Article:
portion of the artwork for William C. Blome's story

By Missing Philadelphia
William C. Blome

At pretty much the same moment I glanced down and noticed that somewhere I’d picked up a splinter in my thumb, another short burst of diesel bells clanged, my train slowed down, and we entered the tunnel that would end at Penn Station. A girl asleep in a window seat slumped and sprawled such that her right hand was thrust out across the traveler beside her and was pointing toward the aisle, this right hand all-told as fine a target for lime-marmalade smearing as God ever put on the planet. However, I kept standing and shuffling toward the exit, ignoring the thumb and the hand, but emphasizing to myself over and over that I should have gotten off in Philadelphia.

I hope everyone can understand that by missing Philadelphia, I never had a walnut-size beryl or heavy peridots laying on the floor close to my feet and beckoning me to stoop—to bend down—and pocket them as I waited in line for a soft drink at the 30th Street Station. There would be no Pennsylvania woman behind me, punching out of her T-shirt and bulging over her pantylines, and wearing a bandore, too. That is, no big-lipped girl so physically proximate as to keep telling my crinkled brain that the obvious differences between heaven and earth are “fucking fiction, dreamboat, fucking fiction.” Yeah, when I missed getting off the Amtrak in Philadelphia, I missed me a goddamned freighter-load, there’s no doubt about it. I missed things I don’t see how I’ll ever be compensated for.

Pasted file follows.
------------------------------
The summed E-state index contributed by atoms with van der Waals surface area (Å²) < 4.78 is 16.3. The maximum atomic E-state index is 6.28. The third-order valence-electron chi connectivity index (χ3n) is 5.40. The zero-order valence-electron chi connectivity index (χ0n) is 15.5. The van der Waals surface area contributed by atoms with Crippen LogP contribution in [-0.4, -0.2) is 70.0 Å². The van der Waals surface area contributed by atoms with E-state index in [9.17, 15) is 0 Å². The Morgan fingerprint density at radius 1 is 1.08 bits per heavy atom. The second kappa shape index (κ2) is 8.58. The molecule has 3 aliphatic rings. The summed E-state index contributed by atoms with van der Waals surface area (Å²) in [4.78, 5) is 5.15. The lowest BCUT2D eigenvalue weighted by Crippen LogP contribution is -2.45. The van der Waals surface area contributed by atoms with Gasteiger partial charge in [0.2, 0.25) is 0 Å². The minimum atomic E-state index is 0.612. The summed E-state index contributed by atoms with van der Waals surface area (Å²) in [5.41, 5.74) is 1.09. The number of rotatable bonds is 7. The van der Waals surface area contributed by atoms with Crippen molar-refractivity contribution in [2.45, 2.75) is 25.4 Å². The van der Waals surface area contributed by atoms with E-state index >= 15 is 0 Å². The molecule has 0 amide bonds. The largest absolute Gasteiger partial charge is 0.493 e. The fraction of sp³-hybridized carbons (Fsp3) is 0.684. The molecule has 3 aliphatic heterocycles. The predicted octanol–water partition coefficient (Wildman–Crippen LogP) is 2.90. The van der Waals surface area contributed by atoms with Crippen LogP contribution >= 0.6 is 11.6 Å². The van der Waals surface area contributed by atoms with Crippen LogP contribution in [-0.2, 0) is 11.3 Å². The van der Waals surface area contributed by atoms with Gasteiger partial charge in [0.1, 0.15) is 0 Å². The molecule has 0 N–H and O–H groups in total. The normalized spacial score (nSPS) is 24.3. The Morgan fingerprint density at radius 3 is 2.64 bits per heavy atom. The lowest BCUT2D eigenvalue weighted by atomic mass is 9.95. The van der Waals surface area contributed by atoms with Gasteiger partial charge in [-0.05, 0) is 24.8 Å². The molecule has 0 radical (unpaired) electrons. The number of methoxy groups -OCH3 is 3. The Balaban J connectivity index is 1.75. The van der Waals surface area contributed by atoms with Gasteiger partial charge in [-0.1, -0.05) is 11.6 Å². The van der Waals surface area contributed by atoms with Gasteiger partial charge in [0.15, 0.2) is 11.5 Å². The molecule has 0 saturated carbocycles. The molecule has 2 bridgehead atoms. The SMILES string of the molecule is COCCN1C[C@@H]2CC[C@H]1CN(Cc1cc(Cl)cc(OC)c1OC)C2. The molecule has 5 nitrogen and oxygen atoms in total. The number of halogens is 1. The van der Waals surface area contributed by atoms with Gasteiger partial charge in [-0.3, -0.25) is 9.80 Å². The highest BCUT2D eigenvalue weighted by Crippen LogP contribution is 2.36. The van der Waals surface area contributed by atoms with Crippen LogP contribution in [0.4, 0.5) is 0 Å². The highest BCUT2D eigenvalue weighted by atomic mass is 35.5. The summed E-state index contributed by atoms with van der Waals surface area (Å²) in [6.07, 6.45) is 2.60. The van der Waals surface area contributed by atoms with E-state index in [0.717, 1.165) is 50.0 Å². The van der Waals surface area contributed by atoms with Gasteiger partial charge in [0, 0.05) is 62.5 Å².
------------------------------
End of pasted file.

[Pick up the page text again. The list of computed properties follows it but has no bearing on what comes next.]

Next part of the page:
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FRiGG: A Magazine of Fiction and Poetry | Issue 50 | Fall/Winter 2017